Sept. 13—A series of earthquakes shook the Colorado-New Mexico border near Trinidad on Monday night and early Tuesday, according to the U.S. Geological Survey.
The five small quakes ranged in magnitude from 2 to 4, all smaller than the 5.5 quake that trembled through Trinidad in mid-August.
The first small quake, with a magnitude of 3.4, hit at 7:37 p.m. Monday. Seismologists at the National Earthquake Information Center in Golden estimated the epicenter of this quake to be 22 miles southwest of Trinidad.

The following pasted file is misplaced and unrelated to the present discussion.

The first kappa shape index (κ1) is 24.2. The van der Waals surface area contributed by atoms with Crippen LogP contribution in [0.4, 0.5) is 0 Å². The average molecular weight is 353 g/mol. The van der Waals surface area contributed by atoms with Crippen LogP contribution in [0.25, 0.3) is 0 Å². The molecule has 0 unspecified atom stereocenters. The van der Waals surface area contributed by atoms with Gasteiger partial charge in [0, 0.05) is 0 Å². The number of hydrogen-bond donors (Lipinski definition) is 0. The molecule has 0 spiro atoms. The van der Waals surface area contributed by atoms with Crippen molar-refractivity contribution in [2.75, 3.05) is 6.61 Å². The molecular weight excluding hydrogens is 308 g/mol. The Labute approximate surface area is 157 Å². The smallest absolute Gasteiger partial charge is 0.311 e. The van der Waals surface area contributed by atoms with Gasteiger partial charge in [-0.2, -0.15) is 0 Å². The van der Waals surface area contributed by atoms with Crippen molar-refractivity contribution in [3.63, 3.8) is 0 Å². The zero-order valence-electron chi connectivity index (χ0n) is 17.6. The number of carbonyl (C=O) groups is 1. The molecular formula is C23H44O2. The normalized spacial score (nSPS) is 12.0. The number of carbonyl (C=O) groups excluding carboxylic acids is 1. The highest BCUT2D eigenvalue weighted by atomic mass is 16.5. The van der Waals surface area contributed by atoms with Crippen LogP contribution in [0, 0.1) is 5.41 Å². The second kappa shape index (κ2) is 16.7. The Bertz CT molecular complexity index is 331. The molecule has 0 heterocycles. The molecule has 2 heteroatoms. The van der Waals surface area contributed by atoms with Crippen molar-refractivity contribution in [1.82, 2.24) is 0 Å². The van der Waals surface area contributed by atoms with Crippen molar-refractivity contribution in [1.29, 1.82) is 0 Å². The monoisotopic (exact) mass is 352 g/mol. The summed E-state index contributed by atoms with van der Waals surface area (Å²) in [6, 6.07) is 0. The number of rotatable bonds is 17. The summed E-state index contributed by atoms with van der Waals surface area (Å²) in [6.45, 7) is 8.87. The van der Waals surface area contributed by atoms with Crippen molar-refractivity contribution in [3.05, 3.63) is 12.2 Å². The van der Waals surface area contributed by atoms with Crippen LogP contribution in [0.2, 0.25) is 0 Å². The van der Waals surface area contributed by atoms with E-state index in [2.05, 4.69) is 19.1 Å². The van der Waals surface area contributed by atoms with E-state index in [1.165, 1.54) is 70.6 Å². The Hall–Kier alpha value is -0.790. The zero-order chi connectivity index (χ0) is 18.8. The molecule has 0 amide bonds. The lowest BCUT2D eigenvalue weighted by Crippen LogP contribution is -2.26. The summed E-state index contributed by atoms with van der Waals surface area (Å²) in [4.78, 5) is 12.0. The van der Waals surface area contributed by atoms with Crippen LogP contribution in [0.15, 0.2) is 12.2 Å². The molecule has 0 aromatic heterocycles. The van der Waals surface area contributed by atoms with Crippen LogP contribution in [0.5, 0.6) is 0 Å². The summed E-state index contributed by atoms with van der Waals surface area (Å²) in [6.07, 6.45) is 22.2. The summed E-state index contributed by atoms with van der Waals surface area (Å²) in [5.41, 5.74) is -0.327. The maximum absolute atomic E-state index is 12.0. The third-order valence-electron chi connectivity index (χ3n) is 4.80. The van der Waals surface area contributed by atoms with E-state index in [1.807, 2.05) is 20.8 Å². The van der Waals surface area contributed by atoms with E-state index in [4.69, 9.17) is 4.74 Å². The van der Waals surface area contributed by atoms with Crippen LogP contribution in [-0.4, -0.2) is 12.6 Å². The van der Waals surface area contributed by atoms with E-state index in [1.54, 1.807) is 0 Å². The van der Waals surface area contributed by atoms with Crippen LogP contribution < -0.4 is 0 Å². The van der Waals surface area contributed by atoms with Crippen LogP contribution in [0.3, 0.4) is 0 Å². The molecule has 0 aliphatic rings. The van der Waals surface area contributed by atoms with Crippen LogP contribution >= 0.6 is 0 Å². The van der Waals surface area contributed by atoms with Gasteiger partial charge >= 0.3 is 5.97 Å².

The largest quake, a 4.0 magnitude, occurred at 11:24 p.m. Monday, and was centered about 17 miles west of Raton, N.M.
The quakes continued through the early hours of Tuesday, and the last reported quake occurred at 7:13 a.m., 26 miles southwest of Trinidad.
In the past year, this area of Colorado has experienced frequent â€œswarmsâ€ of small quakes, said Don Blakeman, a geophysicist for the information center in Golden. Earthquakes of this magnitude can usually be felt, Blakeman said, but rarely cause much damage.
Geophysicists are not certain whether these small quakes are natural events or if they have been caused by extensive oil and gas drilling in the area.
Look at a geological survey of southern Colorado to see a map of the quakes, and a list of information on each. On the map, click on the blue squares to get more information about each earthquake.